an easy to use code timer aimed at timing functions in your project from the console and receiving tabulated results
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A simple to use, one line, single function call to time either a single function or comparable functions that use the same arguments. Easy to call from your browser's developer tools console. Results are displayed in table form in your console (and given in the timeFunction return value).

You can just include timer in your project during development. For the browser:

<script src="js/__timer.js"></script> <!-- remove from production -->

and begin using it from the console to test your code.


The main function in __timer.js. The simplest usage is timing a single function that takes no arguments: timer.timeFunction(myFunction) (Don't use parentheses myFunction() or you will be passing the result of the function rather than the function definition.)

The general case is timer.timeFunction([foo,bar,...], ['arg1', arg2,...]); Pass in function(s) in an array, [foo,bar,...] followed by any arguments. You must pass in multiple arguments wrapped in an array, but should not use an array when only passing one argument as timeFunction uses the .apply() method to call your functions when they require multiple arguments which has more overhead than just invoking the function. All arguments are applied to each function. See below if you need to bind this to any of your timed functions.

timer.timeFunction([reverse16, reverse32], 'abcdefg')

A complex example timing various methods of compressing or encoding a string, typed into the console along with the output from the console (spread to multiple lines for clarity):

     SCSU.prototype.compress.bind(SCSU.prototype), //the compress function in SCSU invokes this._privatefunction
     function utf8(s){ return unescape(encodeURIComponent(s)); }

example tabular output from timer.timeFunction

Timing Code Snippets

You can test a bit of code by just defining a function directly (though it may be simpler to use console.time). For example getting the 10th character from a 26 character string using the spread operator:

timer.timeFunction( function () {return [..."abcdefghijklmnopqrstuvwxyz"][10];} )

Compare Snippets:

timer.timeFunction( [ function A(s,n) {return [...s][n];},
                      function B(s,n) {return s[n];} 
                    ["abcdefghijklmnopqrstuvwxyz",10]) // passing more than one argument so wrap in array

this Keyword

If any of your timed functions invoke this you will get an error or incorrect results because when passing a function of an object as a callback this no longer refers to that object. To solve, bind the function to its object/namespace.

timer.timeFunction([ obj1.A, 
                   ], s)

Other Functions

timer.overhead() // times a blank function that just returns a short string passed to it

timer.overheadArgArray() // the same but the argument is passed as an array 
    // as you would do for multiple arguments.
    // This will be slower as the function is invoked using .apply(), 
    // but the difference is insignificant for most uses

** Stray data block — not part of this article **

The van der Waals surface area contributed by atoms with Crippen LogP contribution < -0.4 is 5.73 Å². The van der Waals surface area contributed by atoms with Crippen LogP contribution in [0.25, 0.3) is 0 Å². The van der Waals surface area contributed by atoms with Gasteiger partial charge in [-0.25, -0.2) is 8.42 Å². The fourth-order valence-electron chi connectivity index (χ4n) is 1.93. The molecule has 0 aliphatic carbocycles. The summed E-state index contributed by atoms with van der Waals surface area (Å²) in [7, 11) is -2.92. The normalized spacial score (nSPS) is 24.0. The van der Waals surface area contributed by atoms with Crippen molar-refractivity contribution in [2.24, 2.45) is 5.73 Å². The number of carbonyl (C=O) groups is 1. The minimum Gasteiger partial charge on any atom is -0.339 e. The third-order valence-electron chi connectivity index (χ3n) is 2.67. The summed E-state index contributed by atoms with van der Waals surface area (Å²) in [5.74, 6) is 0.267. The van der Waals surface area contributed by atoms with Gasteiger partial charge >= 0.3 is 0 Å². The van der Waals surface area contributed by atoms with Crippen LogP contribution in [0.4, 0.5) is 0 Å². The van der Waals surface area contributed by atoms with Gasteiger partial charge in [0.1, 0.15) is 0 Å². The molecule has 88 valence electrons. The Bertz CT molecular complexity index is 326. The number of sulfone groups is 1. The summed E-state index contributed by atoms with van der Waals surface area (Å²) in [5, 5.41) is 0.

//Tests, code comparisons (you can pass a string to each of these or just let defaults be used)
timer.tests.badCodeExamples() // some examples of big time losses writing poor code
timer.tests.forMethods() // comparison of different for loops
timer.tests.stringCharParsing() // comparison of modern string iteration with old 
    // (and illustrating emoji problem)


  • Each test is designed to run very roughly for 1 second unless your function takes longer for even one iteration. has significant overhead (if called on every iteration) so it is only called in timeFunction a few times on even the fastest functions to gauge the test length bases upon the initial iterations. It does not later check if the duration is approaching 1 second. If the test length is far from 1 second it is likely the cpu was working on other tasks (could still be the case even near 1 second). The test lengths are reported in the results not for any speed info, but to give some indication of background tasks.

  • This compares well with timing the function directly. The overhead is minimal. You could even run it blank and then subtract out the overhead. However even a fast reverse16 function with a short 6 char string is more than a hundred times slower than a blank function so the overhead is insignificant. There is definitely some extra time in js when a function is first called so I'm guessing it's keeping the function ready to be reused quickly.

  • Since this is running from your browser's console, it could slow things down slightly, but the results seem relatively consistant with Mathias Bynens' jsperf. Jsperf uses Benchmark.js which you may also be able to use, however I find this simpler and more convenient to use. He has been very thorough in ensuring results are statistically significant.

  • This is a high performance timer, however browsers are currently limiting the precision of I doubt this would be the case for node.js, but haven't used node yet other than for things like running Grunt. Regardless, this provides more than adequate analysis of code design. You shouldn't be worried about a few percentage points when the next iteration of browser/node may reverse that, and with a test length of 1 second the effect from that is far less than 1%.


  • might want to be able to get results formatted in an html snippet/page
  • When an anonymous function is used no name is given in the formatted results. I don't think there is a way to get the name in js other than using .toSource() which is only supported in Firefox.


Arthur Marks @aamarks, copyright 2018.